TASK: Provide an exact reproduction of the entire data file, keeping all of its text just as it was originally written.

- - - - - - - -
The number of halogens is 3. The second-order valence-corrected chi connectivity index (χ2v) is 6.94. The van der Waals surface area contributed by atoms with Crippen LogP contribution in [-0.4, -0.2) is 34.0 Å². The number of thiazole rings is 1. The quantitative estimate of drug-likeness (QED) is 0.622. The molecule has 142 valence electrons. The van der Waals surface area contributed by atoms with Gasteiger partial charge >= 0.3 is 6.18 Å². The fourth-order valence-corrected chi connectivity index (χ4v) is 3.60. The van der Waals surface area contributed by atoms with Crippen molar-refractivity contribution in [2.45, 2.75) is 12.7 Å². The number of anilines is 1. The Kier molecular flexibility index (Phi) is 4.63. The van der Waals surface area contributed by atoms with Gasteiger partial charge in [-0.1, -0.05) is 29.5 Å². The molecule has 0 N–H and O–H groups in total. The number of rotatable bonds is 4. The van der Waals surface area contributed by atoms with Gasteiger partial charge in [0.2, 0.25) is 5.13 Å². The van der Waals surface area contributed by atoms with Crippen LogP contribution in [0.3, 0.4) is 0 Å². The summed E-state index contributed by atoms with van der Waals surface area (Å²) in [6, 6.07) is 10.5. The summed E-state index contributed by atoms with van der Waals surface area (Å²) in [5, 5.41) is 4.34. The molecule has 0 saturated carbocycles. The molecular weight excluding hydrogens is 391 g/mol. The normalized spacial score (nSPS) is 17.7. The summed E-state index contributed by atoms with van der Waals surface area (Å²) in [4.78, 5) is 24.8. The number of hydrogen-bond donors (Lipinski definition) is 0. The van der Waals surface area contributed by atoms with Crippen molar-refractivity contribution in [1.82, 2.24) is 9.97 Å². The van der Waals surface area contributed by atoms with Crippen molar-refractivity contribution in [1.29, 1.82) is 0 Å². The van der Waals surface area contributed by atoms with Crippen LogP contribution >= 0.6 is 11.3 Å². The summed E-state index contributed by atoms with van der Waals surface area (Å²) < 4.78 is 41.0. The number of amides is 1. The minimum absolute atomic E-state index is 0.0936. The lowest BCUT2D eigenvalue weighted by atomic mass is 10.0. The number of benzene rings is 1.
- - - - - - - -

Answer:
The number of halogens is 3. The second-order valence-corrected chi connectivity index (χ2v) is 6.94. The van der Waals surface area contributed by atoms with Crippen LogP contribution in [-0.4, -0.2) is 34.0 Å². The number of thiazole rings is 1. The quantitative estimate of drug-likeness (QED) is 0.622. The molecule has 142 valence electrons. The van der Waals surface area contributed by atoms with Gasteiger partial charge >= 0.3 is 6.18 Å². The fourth-order valence-corrected chi connectivity index (χ4v) is 3.60. The van der Waals surface area contributed by atoms with Crippen molar-refractivity contribution in [2.45, 2.75) is 12.7 Å². The number of anilines is 1. The Kier molecular flexibility index (Phi) is 4.63. The van der Waals surface area contributed by atoms with Gasteiger partial charge in [-0.1, -0.05) is 29.5 Å². The molecule has 0 N–H and O–H groups in total. The number of rotatable bonds is 4. The van der Waals surface area contributed by atoms with Gasteiger partial charge in [0.2, 0.25) is 5.13 Å². The van der Waals surface area contributed by atoms with Crippen LogP contribution in [0.3, 0.4) is 0 Å². The summed E-state index contributed by atoms with van der Waals surface area (Å²) in [6, 6.07) is 10.5. The summed E-state index contributed by atoms with van der Waals surface area (Å²) in [5, 5.41) is 4.34. The molecule has 0 saturated carbocycles. The molecular weight excluding hydrogens is 391 g/mol. The normalized spacial score (nSPS) is 17.7. The summed E-state index contributed by atoms with van der Waals surface area (Å²) in [4.78, 5) is 24.8. The number of hydrogen-bond donors (Lipinski definition) is 0. The van der Waals surface area contributed by atoms with Crippen molar-refractivity contribution in [1.82, 2.24) is 9.97 Å². The van der Waals surface area contributed by atoms with Crippen molar-refractivity contribution in [1.29, 1.82) is 0 Å². The van der Waals surface area contributed by atoms with Crippen LogP contribution >= 0.6 is 11.3 Å². The summed E-state index contributed by atoms with van der Waals surface area (Å²) < 4.78 is 41.0. The number of amides is 1. The minimum absolute atomic E-state index is 0.0936. The lowest BCUT2D eigenvalue weighted by atomic mass is 10.0. The number of benzene rings is 1.